Wild Privet

Wild Privet

Wild privet or ligustrum vulgare, also known as the common privet, is the only privet native to the UK. As a result, it will feel right at home in most British gardens and has been a true British hedging classic for many years.

Due to its rapid growth, its resistance to pollution and its dense, dark green foliage, wild privet has been a very common hedging plant among city gardens in the Victorian era. This robust, undemanding hedging plant will thrive in just about well-drained soil, including a number of soils that are generally considered difficult.

In addition to providing year-round screening, wild privet hedges will produce small white flowers during the summer months and black berries in the autumn. The flowers have an unpleasant smell and are usually sacrificed during pruning, but they do attract wildlife.

Semi-Evergreen Screening Hedges

A wild privet hedge is neither evergreen nor completely deciduous. Its foliage will dry out during the autumn months, but will usually stay on the plant until it is replaced by new leaves in the spring. Wild privet is generally categorised as a deciduous plant due to the fact that it will shed its leaves when winters are exceptionally harsh. These winters are quite rare in the UK, however, and even when one occurs, you do not have to worry, as new leaves will grow on your wild privet hedge as soon as springtime comes around. This semi-evergreen hedging plant is therefore one of the very few deciduous plants that you can plant in your garden if year-round screening is what you are after.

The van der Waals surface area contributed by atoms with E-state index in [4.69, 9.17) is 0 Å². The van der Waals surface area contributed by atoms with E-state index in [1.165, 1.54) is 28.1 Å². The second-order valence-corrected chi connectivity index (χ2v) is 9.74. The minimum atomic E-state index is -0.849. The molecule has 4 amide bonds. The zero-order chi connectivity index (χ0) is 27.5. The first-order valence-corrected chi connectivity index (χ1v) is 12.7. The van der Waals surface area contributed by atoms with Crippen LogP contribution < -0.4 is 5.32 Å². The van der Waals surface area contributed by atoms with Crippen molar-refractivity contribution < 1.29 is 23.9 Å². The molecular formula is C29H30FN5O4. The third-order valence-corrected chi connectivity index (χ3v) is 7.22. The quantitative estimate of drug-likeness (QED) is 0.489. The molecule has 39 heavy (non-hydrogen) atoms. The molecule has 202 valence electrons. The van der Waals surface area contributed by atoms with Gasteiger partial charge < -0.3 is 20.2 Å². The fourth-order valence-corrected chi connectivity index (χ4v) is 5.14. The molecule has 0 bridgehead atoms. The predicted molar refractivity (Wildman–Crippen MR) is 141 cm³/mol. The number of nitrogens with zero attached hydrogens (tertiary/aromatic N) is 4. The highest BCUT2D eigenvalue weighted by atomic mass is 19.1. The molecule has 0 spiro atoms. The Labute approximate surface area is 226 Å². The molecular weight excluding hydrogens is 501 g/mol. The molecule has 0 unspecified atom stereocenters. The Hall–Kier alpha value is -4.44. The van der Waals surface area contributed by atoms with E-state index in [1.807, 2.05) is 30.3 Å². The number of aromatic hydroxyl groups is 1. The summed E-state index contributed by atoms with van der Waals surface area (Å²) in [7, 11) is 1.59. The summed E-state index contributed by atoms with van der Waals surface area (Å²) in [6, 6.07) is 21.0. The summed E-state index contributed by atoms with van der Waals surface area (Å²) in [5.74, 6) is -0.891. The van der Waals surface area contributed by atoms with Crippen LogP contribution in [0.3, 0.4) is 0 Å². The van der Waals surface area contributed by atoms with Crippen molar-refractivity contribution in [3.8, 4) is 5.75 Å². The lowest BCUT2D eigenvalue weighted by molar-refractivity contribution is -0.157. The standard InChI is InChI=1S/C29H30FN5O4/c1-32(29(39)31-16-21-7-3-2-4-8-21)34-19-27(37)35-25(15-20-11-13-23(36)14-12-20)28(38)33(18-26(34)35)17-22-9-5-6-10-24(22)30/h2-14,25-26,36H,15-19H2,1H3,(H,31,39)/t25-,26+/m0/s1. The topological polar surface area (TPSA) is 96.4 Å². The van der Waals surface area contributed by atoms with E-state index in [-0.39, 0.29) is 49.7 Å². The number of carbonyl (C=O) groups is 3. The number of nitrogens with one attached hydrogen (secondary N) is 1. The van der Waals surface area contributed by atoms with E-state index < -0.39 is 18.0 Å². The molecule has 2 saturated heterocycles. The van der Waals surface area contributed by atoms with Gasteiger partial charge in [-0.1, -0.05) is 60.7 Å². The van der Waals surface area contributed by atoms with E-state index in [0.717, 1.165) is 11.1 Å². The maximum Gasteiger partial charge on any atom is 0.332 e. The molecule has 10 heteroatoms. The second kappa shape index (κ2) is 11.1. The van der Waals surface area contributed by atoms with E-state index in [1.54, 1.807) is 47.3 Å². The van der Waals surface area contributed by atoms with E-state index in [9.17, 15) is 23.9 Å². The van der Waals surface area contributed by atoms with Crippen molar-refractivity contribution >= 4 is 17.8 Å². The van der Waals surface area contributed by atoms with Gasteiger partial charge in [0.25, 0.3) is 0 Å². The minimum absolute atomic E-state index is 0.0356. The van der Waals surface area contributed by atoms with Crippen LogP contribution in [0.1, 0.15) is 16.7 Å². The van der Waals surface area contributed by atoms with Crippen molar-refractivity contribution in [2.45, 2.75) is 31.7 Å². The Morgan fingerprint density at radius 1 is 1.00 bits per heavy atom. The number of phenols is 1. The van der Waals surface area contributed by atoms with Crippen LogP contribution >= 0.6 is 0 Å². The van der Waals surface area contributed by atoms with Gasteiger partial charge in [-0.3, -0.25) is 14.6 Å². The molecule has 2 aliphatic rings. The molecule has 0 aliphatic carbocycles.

Wild Privet Hedge: Planting and Maintenance

Since wild privet is a strong, versatile hedging plant, it will easily adapt to many difficult circumstances. Gardeners commonly consider polluted, heavy, poor or chalky soils to be difficult soil types, but as long as you plant your wild privet hedge in a well-drained soil, it will thrive. However, like most hedging plants, it does not cope well with waterlogging. Deep shade is also best avoided, but a wild privet hedge will be able to cope with just about any other position, including exposed and coastal sites. A wild privet hedge will reach an ultimate height of about 4 metres at an average annual growth rate of approximately 30 centimetres. This relatively fast growth rate requires this type of hedge to be pruned twice a year, preferably during the summer. Wild privet is very tolerant of pruning and will even recover after being trimmed rigorously.

Wild Privet: Strong, Reliable Screening Hedges

For a tough, undemanding and reliable hedging plant, look no further than the wild privet. Its growth rate allows the plant to reach its desired height relatively quickly and despite the fact that it is not an evergreen, it will provide screening even during the cold season. It will even be able to cope with the difficult circumstances unique to urban areas.

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